I was alarmed to read the other day that, for the first time in eight years, the number of fatal accidents on Scottish roads has gone up – and by a sizeable percentage too.
As a personal injury solicitor, I’ve seen first-hand the sheer devastation caused to families when their loved ones are cruelly taken away from them in a fatal collision. I work at a firm who actively promotes road safety and, until now, I had been somewhat heartened by the fact that the number of deaths on our roads had been declining year on year.
What the recent Transport Scotland figures revealed were that 200 people were killed in road traffic accidents in Scotland in 2014, 28 more than in 2013 – a rise of 16%. The figures also reported a rise in the number of people injured in serious road accidents in Scotland last year – up 1% to 1,694.
When you consider that the number of both fatal and serious accidents have increased not only in Scotland but throughout the UK as a whole (a rise of 4% according to the latest UK Government statistics), it is a very alarming trend indeed.
Fatal Pedestrian Accidents in Scotland Rise by More Than a Quarter
Pedestrians are some of the most vulnerable road users and, upon reading the Transport Scotland report, I was saddened to learn that, last year, 28% of the 200 fatal accidents in Scotland – 56 to be exact – involved pedestrians.
In 2014, 18 more pedestrians lost their lives compared to the previous year, including six who tragically died in last December’s bin lorry crash in Glasgow city centre.
An expression of great concern at the rise in fatal pedestrian accidents also came from the head of Police Scotland’s road policing team, Chief Superintendent Iain Murray, who said there is “still a lot of work to be done to improve safety.”
Rural Roads in Scotland Saw More Fatal Accidents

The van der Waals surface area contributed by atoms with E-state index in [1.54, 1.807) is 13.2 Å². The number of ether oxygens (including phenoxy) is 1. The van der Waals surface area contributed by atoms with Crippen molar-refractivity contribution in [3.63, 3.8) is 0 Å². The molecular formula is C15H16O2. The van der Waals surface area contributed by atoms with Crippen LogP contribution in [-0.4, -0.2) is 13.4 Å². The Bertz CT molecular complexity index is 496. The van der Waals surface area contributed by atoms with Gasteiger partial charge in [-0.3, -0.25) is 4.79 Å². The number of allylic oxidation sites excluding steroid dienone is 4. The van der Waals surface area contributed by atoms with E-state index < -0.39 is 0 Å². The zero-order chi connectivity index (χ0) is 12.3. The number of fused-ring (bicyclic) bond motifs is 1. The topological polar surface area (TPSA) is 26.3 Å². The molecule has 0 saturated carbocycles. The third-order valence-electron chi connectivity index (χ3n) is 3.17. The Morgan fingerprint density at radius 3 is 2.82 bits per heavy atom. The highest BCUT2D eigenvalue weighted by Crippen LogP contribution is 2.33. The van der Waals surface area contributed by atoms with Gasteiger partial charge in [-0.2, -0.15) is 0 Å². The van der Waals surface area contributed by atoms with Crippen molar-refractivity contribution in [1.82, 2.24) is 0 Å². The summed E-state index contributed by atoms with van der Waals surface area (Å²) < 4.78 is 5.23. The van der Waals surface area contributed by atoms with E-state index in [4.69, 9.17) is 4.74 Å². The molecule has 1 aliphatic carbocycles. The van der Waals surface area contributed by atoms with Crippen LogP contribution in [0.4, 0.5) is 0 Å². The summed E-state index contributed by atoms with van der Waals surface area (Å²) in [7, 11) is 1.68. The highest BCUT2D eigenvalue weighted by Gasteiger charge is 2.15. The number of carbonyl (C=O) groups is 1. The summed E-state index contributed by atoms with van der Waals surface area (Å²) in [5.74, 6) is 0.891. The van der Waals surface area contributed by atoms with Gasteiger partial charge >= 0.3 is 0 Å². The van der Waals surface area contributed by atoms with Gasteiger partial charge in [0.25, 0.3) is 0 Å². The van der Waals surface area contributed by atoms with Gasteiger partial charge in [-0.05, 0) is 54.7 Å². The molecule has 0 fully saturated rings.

Two-thirds of all fatal road traffic accidents last year were on “non-built-up roads”, according to Transport Scotland.
Aberdeenshire faired worst, with 25 fatalities. Next was the Highland area, where 19 people lost their lives last year in fatal road accidents.
Rural roads do make up around two-thirds of our road network in Scotland but, according to the Royal Society for the Prevention of Accidents, rural roads have a greater chance of collisions resulting in death than urban roads. Reasons for this include drivers thinking that it’s safer to break the speed limit on country roads as they’re quieter, or simply that they don’t realise that such roads have hazards such as blind bends and hidden dips.
Scottish Government Urged to Take Action
At Slater and Gordon, we support the excellent work done by road safety charity Brake who have recently urged Holyrood to act decisively to reverse the rise in fatal road accidents.
We’ve already seen how the Scottish Government has taken positive steps to improve road safety when they lowered the drink driving limit, resulting in a 19% drop in drink drive rates.
Brake have paid tribute to this but have called for more to be done, such as setting a default 20mph urban speed limit to help reduce the number of fatal pedestrian accidents.
I echo the call made by Brake and urge our Government to continue working towards safer roads for everyone in Scotland.
Stuart Cochran is a Personal Injury Solicitor at Slater and Gordon Lawyers in Edinburgh.
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